The epic collision between two neutron stars in 2017 really is the science gift that keeps on giving. As they merged, gravitational waves rippled out across the Universe; now reverberations from that event could confirm a decades-old hypothesis about black holes.
"According to Einstein's theory of general relativity, nothing can escape from the gravity of a black hole once it has passed a point of no return, known as the event horizon," said astronomer and physicist Niayesh Afshordi of the University of Waterloo in Canada.
"This was scientists' understanding for a long time until Stephen Hawking used quantum mechanics to predict that quantum particles will slowly leak out of black holes, which we now call Hawking radiation."
The most famous property of black holes is their extreme gravitational power. It's so intense that, under general relativity, once something strays closer than the point called the event horizon, nothing can achieve escape velocity. Not even the fastest thing in the Universe - electromagnetic radiation - can escape.
But quantum mechanics can explain details of the Universe in ways general relativity can't; according to an idea Hawking put forward in 1974, a black hole does emit something when you add quantum mechanics. This is a theoretical type of electromagnetic radiation called, fittingly, Hawking radiation.
This theoretical emission appears similar to the spectrum of light produced by heated objects, obeying the rules of black-body radiation, only in this case it's the black hole's super heavy mass causing the emission of super low-energy waves.
The existence of this radiation would mean that black holes are slowly evaporating, solving the black hole information paradox; but, just as gravitational waves were until just a scant few years ago, it's heretofore been too faint to detect.
Lab-made black hole analogues have definitely seemed to suggest that Hawking radiation is real. But gravitational waves could change that. Because if Hawking radiation is real, there should be quantum 'fuzz' around the outside of the event horizon of a black hole; and that fuzz should produce gravitational wave echoes.
"Scientists have been unable to experimentally determine if any matter is escaping black holes until the very recent detection of gravitational waves," said Afshordi.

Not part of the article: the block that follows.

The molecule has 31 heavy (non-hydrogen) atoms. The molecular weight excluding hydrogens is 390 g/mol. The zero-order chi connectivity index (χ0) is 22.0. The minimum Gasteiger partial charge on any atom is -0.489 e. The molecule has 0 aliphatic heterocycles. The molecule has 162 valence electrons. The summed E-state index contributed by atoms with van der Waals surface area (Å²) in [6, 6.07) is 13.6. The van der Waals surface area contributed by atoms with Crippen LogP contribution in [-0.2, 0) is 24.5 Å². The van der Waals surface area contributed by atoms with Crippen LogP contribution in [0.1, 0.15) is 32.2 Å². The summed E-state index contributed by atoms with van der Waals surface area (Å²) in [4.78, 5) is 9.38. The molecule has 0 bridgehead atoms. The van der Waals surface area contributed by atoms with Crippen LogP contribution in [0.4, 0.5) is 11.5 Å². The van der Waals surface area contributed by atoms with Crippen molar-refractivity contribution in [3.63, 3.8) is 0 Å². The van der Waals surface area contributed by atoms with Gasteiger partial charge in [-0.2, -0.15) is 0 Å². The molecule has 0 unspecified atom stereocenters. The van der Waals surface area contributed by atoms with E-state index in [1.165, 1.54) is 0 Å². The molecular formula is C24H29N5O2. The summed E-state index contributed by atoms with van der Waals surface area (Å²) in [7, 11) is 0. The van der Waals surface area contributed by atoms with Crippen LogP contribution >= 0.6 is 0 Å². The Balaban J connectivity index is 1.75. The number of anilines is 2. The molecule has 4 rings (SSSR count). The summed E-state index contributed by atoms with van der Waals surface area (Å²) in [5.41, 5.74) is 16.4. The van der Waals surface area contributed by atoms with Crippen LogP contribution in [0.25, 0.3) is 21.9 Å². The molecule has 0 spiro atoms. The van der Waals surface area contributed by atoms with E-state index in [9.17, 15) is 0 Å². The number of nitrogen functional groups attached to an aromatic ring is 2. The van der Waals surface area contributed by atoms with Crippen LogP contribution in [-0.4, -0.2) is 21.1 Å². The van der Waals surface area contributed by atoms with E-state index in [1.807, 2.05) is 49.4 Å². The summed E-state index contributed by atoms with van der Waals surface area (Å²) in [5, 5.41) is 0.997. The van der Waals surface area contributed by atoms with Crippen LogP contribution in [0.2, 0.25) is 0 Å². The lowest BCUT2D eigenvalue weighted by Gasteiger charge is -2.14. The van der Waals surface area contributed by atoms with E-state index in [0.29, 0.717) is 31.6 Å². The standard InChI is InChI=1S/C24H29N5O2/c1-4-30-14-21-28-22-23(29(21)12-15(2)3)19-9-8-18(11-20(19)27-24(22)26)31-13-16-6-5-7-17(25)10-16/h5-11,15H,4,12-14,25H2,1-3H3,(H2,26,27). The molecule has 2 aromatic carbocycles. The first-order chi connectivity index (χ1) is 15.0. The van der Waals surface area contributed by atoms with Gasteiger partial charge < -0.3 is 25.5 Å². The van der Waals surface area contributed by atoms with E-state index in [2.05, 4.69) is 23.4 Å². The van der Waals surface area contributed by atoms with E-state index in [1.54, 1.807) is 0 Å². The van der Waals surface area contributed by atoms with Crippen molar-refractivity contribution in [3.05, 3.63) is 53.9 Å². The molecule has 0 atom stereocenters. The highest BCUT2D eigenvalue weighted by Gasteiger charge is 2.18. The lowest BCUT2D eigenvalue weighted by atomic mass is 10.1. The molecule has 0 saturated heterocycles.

"If the quantum fuzz responsible for Hawking radiation does exist around black holes, gravitational waves could bounce off of it, which would create smaller gravitational wave signals following the main gravitational collision event, similar to repeating echoes."
This is what Afshordi and his colleague, cosmologist Jahed Abedi of the Max Planck Institute for Gravitational Physics in Germany, believe they could have detected in the gravitational data. Their results, they say, match the simulated echoes predicted by models of fuzzy black holes emitting Hawking radiation.
But there are a few caveats. For one, an analysis last year of the gravitational wave data from GW 150914 - the first gravitational wave detection - found no evidence of Hawking radiation.
In addition, another study last year made a concerted analysis of all the gravitational wave signals collected to date, searching for evidence of gravitational wave echoes and, by extension, Hawking radiation. It found "no statistically significant evidence" for echoes.
It's entirely possible, in fact, that our instruments still aren't sensitive enough to detect Hawking radiation. And Afshordi acknowledges that the signal the team detected could actually just be noise in the data.
The way to find out would be to look for similar signals in other gravitational wave datasets.
"Now that scientists know what we're looking for, we can look for more examples, and have a much more robust confirmation of these signals," Afshordi said.
"Such a confirmation would be the first direct probe of the quantum structure of space-time."
The research has been published in the Journal of Cosmology and Astroparticle Physics.